Difference between revisions of "C++ vs. C"

From Pin Eight
Jump to: navigation, search
(Pluses: Technically, operator methods are separate functions)
m (Minuses: In case someone doesn't have a copy of EC++ 2e around)
Line 15: Line 15:
 
* <code>virtual</code> methods, when compared to C function pointer tables, especially the pure virtual method's undefined behavior that some compilers may implement as an exception
 
* <code>virtual</code> methods, when compared to C function pointer tables, especially the pure virtual method's undefined behavior that some compilers may implement as an exception
 
* templates instantiated several times, when compared to using the preprocessor to instantiate multiple copies
 
* templates instantiated several times, when compared to using the preprocessor to instantiate multiple copies
 +
 +
PROTIP: A <code>class</code> is a <code>struct</code> whose first member is <code>private</code>.
 +
That's the only difference.
  
 
== Minuses ==
 
== Minuses ==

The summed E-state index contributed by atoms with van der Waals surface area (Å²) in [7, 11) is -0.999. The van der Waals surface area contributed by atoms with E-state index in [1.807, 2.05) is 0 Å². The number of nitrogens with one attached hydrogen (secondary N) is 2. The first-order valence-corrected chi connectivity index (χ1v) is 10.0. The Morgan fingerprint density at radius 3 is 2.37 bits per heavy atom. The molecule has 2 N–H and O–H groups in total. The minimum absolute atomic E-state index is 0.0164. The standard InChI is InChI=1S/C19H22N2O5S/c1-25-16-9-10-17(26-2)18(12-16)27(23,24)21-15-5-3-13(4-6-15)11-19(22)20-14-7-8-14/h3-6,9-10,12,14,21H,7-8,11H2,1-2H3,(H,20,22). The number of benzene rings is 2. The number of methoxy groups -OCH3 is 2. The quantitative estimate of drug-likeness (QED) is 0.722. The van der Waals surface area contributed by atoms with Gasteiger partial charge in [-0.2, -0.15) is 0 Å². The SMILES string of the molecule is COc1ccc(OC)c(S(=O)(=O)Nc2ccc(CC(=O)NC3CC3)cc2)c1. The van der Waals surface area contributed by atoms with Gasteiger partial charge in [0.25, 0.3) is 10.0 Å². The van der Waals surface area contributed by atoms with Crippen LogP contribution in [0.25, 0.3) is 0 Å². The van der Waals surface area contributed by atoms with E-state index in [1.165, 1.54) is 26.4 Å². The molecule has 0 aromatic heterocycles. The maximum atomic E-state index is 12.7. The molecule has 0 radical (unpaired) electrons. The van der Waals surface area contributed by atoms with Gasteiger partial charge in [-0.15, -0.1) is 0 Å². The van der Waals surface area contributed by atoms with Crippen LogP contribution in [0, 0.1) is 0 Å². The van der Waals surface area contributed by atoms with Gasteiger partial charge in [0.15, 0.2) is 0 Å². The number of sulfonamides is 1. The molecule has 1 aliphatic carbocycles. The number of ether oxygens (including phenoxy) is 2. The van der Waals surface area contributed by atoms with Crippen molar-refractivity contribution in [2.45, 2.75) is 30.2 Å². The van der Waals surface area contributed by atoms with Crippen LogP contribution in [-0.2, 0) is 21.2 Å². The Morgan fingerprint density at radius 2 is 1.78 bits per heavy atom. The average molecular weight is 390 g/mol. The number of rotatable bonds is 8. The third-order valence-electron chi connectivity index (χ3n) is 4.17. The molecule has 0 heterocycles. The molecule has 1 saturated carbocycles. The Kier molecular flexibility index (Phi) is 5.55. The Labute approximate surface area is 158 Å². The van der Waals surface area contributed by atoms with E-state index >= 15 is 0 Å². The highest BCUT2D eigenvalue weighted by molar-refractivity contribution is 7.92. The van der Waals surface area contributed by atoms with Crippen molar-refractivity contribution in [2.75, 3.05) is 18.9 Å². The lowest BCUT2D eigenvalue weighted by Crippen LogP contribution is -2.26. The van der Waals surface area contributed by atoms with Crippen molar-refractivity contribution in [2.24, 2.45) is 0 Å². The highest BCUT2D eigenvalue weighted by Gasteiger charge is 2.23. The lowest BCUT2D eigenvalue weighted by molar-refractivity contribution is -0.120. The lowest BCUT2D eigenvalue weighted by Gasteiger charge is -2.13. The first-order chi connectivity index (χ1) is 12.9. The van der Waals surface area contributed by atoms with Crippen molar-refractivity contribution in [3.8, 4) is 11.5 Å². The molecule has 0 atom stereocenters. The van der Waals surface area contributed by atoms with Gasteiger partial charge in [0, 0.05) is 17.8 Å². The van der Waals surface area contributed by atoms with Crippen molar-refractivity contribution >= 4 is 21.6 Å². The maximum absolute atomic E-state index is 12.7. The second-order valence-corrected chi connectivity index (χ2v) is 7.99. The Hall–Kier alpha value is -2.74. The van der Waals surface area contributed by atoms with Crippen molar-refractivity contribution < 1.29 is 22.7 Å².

Line 37: Line 40:
 
The <code><nowiki><iostream></nowiki></code> library is another divisive issue.
 
The <code><nowiki><iostream></nowiki></code> library is another divisive issue.
 
It was envisioned as a type-safe alternative to <code><nowiki><cstdio></nowiki></code>, but implementations are [http://yosefk.com/c++fqa/io.html hairy], [http://www.pineight.com/rant/#cbloatbloat bloated], [http://www.vterrain.org/Implementation/effective.html inefficient].
 
It was envisioned as a type-safe alternative to <code><nowiki><cstdio></nowiki></code>, but implementations are [http://yosefk.com/c++fqa/io.html hairy], [http://www.pineight.com/rant/#cbloatbloat bloated], [http://www.vterrain.org/Implementation/effective.html inefficient].